تاثیرات درآمد و انگیزه در نوآوری بخش خانگی در چین
ترجمه نشده

تاثیرات درآمد و انگیزه در نوآوری بخش خانگی در چین

عنوان فارسی مقاله: نوآوری بخش خانگی در چین: تاثیرات درآمد و انگیزه
عنوان انگلیسی مقاله: Household sector innovation in China: Impacts of income and motivation
مجله/کنفرانس: سیاست پژوهشی - Research Policy
رشته های تحصیلی مرتبط: مدیریت
گرایش های تحصیلی مرتبط: مدیریت کسب و کار، نوآوری تکنولوژی، سیاست های تحقیق و توسعه
کلمات کلیدی فارسی: نوآوری بخش خانگی، نوآوری کاربر، نوآوری رایگان
کلمات کلیدی انگلیسی: Household sector innovation، User innovation، Free innovation
نوع نگارش مقاله: مقاله کوتاه (Short Communication)
نمایه: Scopus - Master Journals List - JCR
شناسه دیجیتال (DOI): https://doi.org/10.1016/j.respol.2020.103931
دانشگاه: Tsinghua University School of Economics and Management, China
ناشر: الزویر - Elsevier
نوع ارائه مقاله: ژورنال
نوع مقاله: ISI
سال انتشار مقاله: 2020
ایمپکت فاکتور: 6/281 در سال 2019
شاخص H_index: 206 در سال 2020
شاخص SJR: 3/409 در سال 2019
شناسه ISSN: 0048-7333
شاخص Quartile (چارک): Q1 در سال 2019
فرمت مقاله انگلیسی: PDF
تعداد صفحات مقاله انگلیسی: 9
وضعیت ترجمه: ترجمه نشده است
قیمت مقاله انگلیسی: رایگان
آیا این مقاله بیس است: بله
آیا این مقاله مدل مفهومی دارد: دارد
آیا این مقاله پرسشنامه دارد: ندارد
آیا این مقاله متغیر دارد: دارد
کد محصول: E14767
رفرنس: دارای رفرنس در داخل متن و انتهای مقاله
فهرست انگلیسی مطالب

Abstract


1- Introduction and overview


2- Literature review


3- Methods


4- Findings


5- Discussion


References

نمونه متن انگلیسی مقاله

Abstract


This research note reports upon the first survey of household sector innovation in China. Compared to previous survey studies we add two first-of-kind variables and related findings. First, we include data on individual income, a resource-related antecedent of household sector innovation. We find that higher individual incomes are strongly associated with increased frequency of both household sector innovation and innovation diffusion. When we combine personal income effects with the positive impact of educational levels and technical training (both competence-related antecedents), it appears that increases in national development are associated with increases in household sector innovation - a very useful public policy finding. Second, in this survey we included household sector innovations motivated by personal need and additional motivations related to learning, fun, helping others and selling/commercialization. This has a major impact on estimated household sector innovation frequencies - raising them by a factor of approximately 1.4. Reanalysis of data obtained in two earlier national surveys suggests that similar adjustment factors hold in those nations too. This finding shows that prior surveys have significantly underestimated household innovation. For many research purposes, such as national accounting, the total amount and value of household sector innovation is what is of interest, independent of motivations that may drive the activity.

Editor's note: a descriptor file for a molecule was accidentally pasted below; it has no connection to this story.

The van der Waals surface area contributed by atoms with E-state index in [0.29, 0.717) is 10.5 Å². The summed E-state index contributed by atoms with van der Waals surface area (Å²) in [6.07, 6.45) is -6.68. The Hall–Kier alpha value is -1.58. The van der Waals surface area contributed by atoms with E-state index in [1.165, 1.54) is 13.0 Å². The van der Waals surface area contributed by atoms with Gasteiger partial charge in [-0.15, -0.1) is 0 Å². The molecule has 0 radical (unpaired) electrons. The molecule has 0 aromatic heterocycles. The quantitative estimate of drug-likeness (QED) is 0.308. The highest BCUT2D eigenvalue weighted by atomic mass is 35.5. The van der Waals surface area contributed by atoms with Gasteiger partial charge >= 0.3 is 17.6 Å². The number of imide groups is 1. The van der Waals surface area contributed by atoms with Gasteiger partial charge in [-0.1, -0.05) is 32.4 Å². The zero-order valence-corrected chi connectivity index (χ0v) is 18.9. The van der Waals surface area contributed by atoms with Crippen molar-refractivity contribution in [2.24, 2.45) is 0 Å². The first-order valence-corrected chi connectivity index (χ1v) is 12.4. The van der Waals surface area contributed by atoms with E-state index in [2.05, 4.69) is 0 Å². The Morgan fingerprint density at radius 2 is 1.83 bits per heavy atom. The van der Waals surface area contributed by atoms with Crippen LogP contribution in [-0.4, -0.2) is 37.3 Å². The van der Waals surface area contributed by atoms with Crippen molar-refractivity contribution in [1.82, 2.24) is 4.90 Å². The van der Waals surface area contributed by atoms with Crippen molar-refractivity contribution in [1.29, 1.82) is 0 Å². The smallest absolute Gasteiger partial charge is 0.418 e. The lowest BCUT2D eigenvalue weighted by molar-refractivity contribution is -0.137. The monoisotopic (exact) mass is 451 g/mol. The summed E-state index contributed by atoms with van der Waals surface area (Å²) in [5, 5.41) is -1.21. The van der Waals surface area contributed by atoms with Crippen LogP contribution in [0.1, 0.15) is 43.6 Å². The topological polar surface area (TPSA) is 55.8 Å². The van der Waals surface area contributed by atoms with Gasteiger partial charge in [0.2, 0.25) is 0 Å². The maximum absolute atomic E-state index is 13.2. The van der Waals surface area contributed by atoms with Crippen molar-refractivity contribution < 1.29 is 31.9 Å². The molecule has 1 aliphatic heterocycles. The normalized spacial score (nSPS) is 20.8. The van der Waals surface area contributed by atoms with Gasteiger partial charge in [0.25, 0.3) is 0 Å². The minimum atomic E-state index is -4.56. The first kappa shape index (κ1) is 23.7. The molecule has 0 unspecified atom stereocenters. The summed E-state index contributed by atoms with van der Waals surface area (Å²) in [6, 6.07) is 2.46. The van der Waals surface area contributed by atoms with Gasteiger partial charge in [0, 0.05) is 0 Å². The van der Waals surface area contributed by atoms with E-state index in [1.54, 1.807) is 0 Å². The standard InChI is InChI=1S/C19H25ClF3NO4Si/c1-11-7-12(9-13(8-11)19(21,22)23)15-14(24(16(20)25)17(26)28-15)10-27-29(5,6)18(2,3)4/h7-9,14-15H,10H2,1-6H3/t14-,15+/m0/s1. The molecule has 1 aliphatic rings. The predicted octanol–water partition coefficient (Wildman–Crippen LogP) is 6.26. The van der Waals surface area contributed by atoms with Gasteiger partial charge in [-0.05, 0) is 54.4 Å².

Introduction and overview


A household sector innovation is defined as a functionally novel product, service or process developed by consumers at private cost (von Hippel, 2017: 1). In contrast to the business or government sectors, the household sector is the consuming population of the economy, in a word all of us, all consumers, “all resident households, with each household comprising one individual or a group of individuals” (OECD, 2013: 44). Household production entails the “production of goods and services by members of a household, for their own consumption, using their own capital and their own unpaid labor” (Ironmonger, 2000: 3). Household sector innovation, therefore, is a form of household production. At the time of this writing, surveys of household sector innovation have been carried out in nine countries, showing that, in aggregate, tens of millions of individuals in these nations spend tens of billions of dollars annually developing and improving consumer products. In the study of household sector innovation in China we report upon here, we add two new important findings to the learnings from previous surveys and studies. First, in the China survey we collect data on the income of household sector innovators. Previous studies have investigated competencerelated indicators of consumers’ innovation ability, including education level and technical education and work experience (von Hippel, Ogawa and de Jong, 2011). Income, we suggest, adds an important resourcerelated dimension. Our analyses show that income is strongly related to levels of household sector innovation. Individuals at the highest income levels measured in China are 4 to 5 times more likely to innovate. In addition, we find that income is positively related to the likelihood of diffusion of household sector innovations. Specifically, at high incomes the odds of diffusion to peers more than double, while the odds of commercial diffusion are 15 times higher relative to those in the lowest income categories. When we combine the effect of income with previously-documented variables found significantly associated with household sector innovation (education level and technical work experience) a general picture emerges that the frequency and diffusion of household sector innovation is likely to increase along with global trends towards increased education and income.

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